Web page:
VIDEO DEMO: New Features in Adobe Flash 9
Scroll down for two exclusive demos on Flash 9 presented by David Dodson of advertising and marketing agency
Mac users will see a dramatic change in the UI as Flash on the Mac, like prior versions in Windows, now has a docked user interface instead of floating panels, and the app can be easily enlarged to full screen mode. Click below for a quick demo of the new UI.
“Until we joined Adobe we couldn’t do that because there aren’t any third-party import libraries,” explains Mike Downey, senior product manager for Adobe Apollo. “Obviously with this release we have the native code.”
Click below for a demo on importing PSD files into Flash 9.
“One thing we heard consistently from users was that the Pen Tool was poor and people preferred the Pen Tool in Illustrator. One designer described using the Pen Tool in Flash as Ã¢Â€Â˜like drawing with your feet,’” notes Downey. “People preferred the Pen Tool in Illustrator so we worked with the Illustrator team and changed the Pen Tool so it works just like Illustrator. And we’ve added all the different types of Pen Tools and all the new ones that are available in the new version of Illustrator.
“Under the hood we did some optimizations about how Flash preserves the Bezier points went you import vectors from Illustrator. One of the core problems was that Illustrator and Flash use different vector calculations ‘ one uses cubic and the other uses quadratic equations. That is under the hood and you can’t really change that. So what we did is that when you are designing it uses the same model that Illustrator uses but then when you publish it converts those on Publish. So that way when you are manipulating Bezier points you are doing it in the same way you would be doing in Illustrator. So that makes it a little easier to design in Flash,” Downey explains.
Flash 9 also adds Ã¢Â€Â˜graphic primitives’ that allow users to start out with either a rectangle or oval shape and manipulate it while the shape maintains the properties associated to them. “Before Flash just saw everything as the same shape. It doesn’t see the difference between a rectangle and an oval,” says Downey. “But now you can create these basic elements, manipulate them while they maintain the general properties and then you can just double-click to turn off the graphic primitive and it Flash will just treat is a as a generic shape.”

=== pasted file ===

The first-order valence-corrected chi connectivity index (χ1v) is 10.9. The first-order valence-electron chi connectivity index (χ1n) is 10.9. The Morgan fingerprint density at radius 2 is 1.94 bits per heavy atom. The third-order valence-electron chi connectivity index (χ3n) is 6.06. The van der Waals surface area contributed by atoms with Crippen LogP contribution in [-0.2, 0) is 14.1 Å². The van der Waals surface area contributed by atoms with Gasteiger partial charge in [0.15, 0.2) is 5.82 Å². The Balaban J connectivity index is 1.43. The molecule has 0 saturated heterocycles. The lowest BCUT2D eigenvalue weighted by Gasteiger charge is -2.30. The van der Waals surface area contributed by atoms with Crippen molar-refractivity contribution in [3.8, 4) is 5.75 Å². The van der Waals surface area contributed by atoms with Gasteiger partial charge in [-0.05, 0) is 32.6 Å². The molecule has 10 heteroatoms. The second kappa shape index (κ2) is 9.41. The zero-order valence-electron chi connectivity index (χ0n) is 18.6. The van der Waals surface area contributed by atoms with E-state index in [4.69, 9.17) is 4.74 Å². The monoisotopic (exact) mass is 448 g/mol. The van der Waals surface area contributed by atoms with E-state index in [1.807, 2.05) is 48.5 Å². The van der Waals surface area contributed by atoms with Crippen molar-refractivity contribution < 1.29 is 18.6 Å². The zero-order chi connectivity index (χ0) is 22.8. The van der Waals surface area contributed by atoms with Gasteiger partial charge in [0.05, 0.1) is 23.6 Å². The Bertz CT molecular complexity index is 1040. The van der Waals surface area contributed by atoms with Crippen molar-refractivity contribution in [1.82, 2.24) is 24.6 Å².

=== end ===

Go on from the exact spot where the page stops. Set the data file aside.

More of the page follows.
“As we talked with customers, especially those working in teams where there were designers and then developers writing code, we found there was a lot of dysfunction going from design in Flash to development in Flash,” says Downey. “A specific scenario had to do with animation. A lot of designers would prototype what they wanted the app to look like and work to a very precise detail and get signoff from the client. Then they would take that animation and give it to a developer who would redo that animation in code because doing animation in code is usually more efficient with a smaller file size and it also is easier to update. The problem was that the designer would hand the file to the developer and that file uses the timeline very extensively. And then the developer would open that file on one screen, create a new file on another screen and attempt to recreate it in code and there were all sorts of problems between the developer and designer.
“We knew there was a better way to go from timeline animation to a high quality code equivalent. In our programming language, ActionScript 3, we added a feature which basically allows you to work very easily with XML data right within your code. It’s called E4X and it is very straightforward and intuitive, you just write that XML right within your code and then manipulate that code very easily. What we did is we figured out that we could take any animation on the timeline and double click on it and copy the animation as ActionScript 3. What we’re doing is going through and analyzing that animation and writing it out to an XML description. So we have an XML description that describes the key fames, the speed of the animation, how many frames it covers, filters, all the different details of the animation. It even includes animations done with a guide layer, which is pretty complex to do in code. We automatically figured all that out. So when you say Copy Motion you put in the name of the object that you want to apply this code to. So it is very easy for developers to understand and it is a good way for designers who are trying to learn how to code, you can do something visually on the timeline and then convert that to code and see how the code works.”
- Component Editing Mode. Skinning no longer requires working in code
- Full Screen. Give the option for the end user to enlarge the video to fit the entire screen. This can be done by simply blowing up the existing file or it can switch to a higher resolution version for the full screen viewing.
- Closed Captioning. Flash 9 now supports the external XML captioning format Smile, or the captions can be embedded within the Flash file.